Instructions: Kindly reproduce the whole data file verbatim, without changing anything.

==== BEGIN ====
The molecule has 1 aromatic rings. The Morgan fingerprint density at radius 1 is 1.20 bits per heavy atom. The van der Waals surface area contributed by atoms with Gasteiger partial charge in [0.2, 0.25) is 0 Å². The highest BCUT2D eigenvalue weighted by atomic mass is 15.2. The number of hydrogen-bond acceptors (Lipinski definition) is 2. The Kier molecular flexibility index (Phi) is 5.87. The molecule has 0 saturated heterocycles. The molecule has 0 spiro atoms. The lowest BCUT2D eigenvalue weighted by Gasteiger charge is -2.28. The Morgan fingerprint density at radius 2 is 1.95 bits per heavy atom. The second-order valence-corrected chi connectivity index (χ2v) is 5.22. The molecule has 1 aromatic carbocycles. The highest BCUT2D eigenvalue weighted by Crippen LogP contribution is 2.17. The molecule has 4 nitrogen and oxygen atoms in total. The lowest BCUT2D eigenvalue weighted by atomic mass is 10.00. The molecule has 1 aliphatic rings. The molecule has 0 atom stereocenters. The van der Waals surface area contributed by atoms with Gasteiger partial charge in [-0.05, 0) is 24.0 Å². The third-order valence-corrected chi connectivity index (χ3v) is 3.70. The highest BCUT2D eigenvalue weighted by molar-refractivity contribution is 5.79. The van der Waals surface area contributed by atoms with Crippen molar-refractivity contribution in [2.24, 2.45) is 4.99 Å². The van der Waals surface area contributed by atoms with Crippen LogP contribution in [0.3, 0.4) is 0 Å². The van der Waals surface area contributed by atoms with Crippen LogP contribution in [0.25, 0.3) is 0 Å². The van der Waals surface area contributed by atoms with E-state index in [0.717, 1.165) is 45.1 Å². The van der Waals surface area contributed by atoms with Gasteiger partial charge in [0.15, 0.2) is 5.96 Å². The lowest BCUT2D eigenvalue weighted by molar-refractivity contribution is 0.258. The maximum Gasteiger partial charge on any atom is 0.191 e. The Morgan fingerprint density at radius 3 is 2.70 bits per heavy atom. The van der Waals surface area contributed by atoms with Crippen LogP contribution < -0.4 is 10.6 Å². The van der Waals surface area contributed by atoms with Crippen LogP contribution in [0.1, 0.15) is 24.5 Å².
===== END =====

The molecule has 1 aromatic rings. The Morgan fingerprint density at radius 1 is 1.20 bits per heavy atom. The van der Waals surface area contributed by atoms with Gasteiger partial charge in [0.2, 0.25) is 0 Å². The highest BCUT2D eigenvalue weighted by atomic mass is 15.2. The number of hydrogen-bond acceptors (Lipinski definition) is 2. The Kier molecular flexibility index (Phi) is 5.87. The molecule has 0 saturated heterocycles. The molecule has 0 spiro atoms. The lowest BCUT2D eigenvalue weighted by Gasteiger charge is -2.28. The Morgan fingerprint density at radius 2 is 1.95 bits per heavy atom. The second-order valence-corrected chi connectivity index (χ2v) is 5.22. The molecule has 1 aromatic carbocycles. The highest BCUT2D eigenvalue weighted by Crippen LogP contribution is 2.17. The molecule has 4 nitrogen and oxygen atoms in total. The lowest BCUT2D eigenvalue weighted by atomic mass is 10.00. The molecule has 1 aliphatic rings. The molecule has 0 atom stereocenters. The van der Waals surface area contributed by atoms with Gasteiger partial charge in [-0.05, 0) is 24.0 Å². The third-order valence-corrected chi connectivity index (χ3v) is 3.70. The highest BCUT2D eigenvalue weighted by molar-refractivity contribution is 5.79. The van der Waals surface area contributed by atoms with Crippen molar-refractivity contribution in [2.24, 2.45) is 4.99 Å². The van der Waals surface area contributed by atoms with Crippen LogP contribution in [0.3, 0.4) is 0 Å². The van der Waals surface area contributed by atoms with Crippen LogP contribution in [0.25, 0.3) is 0 Å². The van der Waals surface area contributed by atoms with E-state index in [0.717, 1.165) is 45.1 Å². The van der Waals surface area contributed by atoms with Gasteiger partial charge in [0.15, 0.2) is 5.96 Å². The lowest BCUT2D eigenvalue weighted by molar-refractivity contribution is 0.258. The maximum Gasteiger partial charge on any atom is 0.191 e. The Morgan fingerprint density at radius 3 is 2.70 bits per heavy atom. The van der Waals surface area contributed by atoms with Crippen LogP contribution < -0.4 is 10.6 Å². The van der Waals surface area contributed by atoms with Crippen LogP contribution in [0.1, 0.15) is 24.5 Å².